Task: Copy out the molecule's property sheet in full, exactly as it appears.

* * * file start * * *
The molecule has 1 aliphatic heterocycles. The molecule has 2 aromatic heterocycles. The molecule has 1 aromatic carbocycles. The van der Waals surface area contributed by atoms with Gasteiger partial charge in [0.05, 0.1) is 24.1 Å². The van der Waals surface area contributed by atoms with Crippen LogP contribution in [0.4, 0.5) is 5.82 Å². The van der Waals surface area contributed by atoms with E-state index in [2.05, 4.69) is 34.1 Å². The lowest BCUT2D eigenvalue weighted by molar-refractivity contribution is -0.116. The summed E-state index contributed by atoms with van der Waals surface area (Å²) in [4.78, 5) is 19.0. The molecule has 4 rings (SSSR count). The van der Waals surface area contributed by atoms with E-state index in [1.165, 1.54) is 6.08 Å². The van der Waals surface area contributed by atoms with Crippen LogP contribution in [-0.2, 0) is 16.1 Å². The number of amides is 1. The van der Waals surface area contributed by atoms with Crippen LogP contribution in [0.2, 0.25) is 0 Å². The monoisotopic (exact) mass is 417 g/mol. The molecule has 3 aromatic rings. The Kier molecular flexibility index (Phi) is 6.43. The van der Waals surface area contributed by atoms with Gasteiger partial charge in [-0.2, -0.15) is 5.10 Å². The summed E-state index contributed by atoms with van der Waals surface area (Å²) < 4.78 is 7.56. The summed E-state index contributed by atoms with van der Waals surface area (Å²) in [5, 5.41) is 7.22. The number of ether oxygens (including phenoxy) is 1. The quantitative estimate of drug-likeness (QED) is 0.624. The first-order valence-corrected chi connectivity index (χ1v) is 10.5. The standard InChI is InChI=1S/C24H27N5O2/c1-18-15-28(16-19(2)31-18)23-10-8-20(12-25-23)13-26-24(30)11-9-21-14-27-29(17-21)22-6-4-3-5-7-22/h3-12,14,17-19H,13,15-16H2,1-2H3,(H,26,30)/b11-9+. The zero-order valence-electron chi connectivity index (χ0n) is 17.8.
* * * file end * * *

The molecule has 1 aliphatic heterocycles. The molecule has 2 aromatic heterocycles. The molecule has 1 aromatic carbocycles. The van der Waals surface area contributed by atoms with Gasteiger partial charge in [0.05, 0.1) is 24.1 Å². The van der Waals surface area contributed by atoms with Crippen LogP contribution in [0.4, 0.5) is 5.82 Å². The van der Waals surface area contributed by atoms with E-state index in [2.05, 4.69) is 34.1 Å². The lowest BCUT2D eigenvalue weighted by molar-refractivity contribution is -0.116. The summed E-state index contributed by atoms with van der Waals surface area (Å²) in [4.78, 5) is 19.0. The molecule has 4 rings (SSSR count). The van der Waals surface area contributed by atoms with E-state index in [1.165, 1.54) is 6.08 Å². The van der Waals surface area contributed by atoms with Crippen LogP contribution in [-0.2, 0) is 16.1 Å². The number of amides is 1. The van der Waals surface area contributed by atoms with Crippen LogP contribution in [0.2, 0.25) is 0 Å². The monoisotopic (exact) mass is 417 g/mol. The molecule has 3 aromatic rings. The Kier molecular flexibility index (Phi) is 6.43. The van der Waals surface area contributed by atoms with Gasteiger partial charge in [-0.2, -0.15) is 5.10 Å². The summed E-state index contributed by atoms with van der Waals surface area (Å²) < 4.78 is 7.56. The summed E-state index contributed by atoms with van der Waals surface area (Å²) in [5, 5.41) is 7.22. The number of ether oxygens (including phenoxy) is 1. The quantitative estimate of drug-likeness (QED) is 0.624. The first-order valence-corrected chi connectivity index (χ1v) is 10.5. The standard InChI is InChI=1S/C24H27N5O2/c1-18-15-28(16-19(2)31-18)23-10-8-20(12-25-23)13-26-24(30)11-9-21-14-27-29(17-21)22-6-4-3-5-7-22/h3-12,14,17-19H,13,15-16H2,1-2H3,(H,26,30)/b11-9+. The zero-order valence-electron chi connectivity index (χ0n) is 17.8.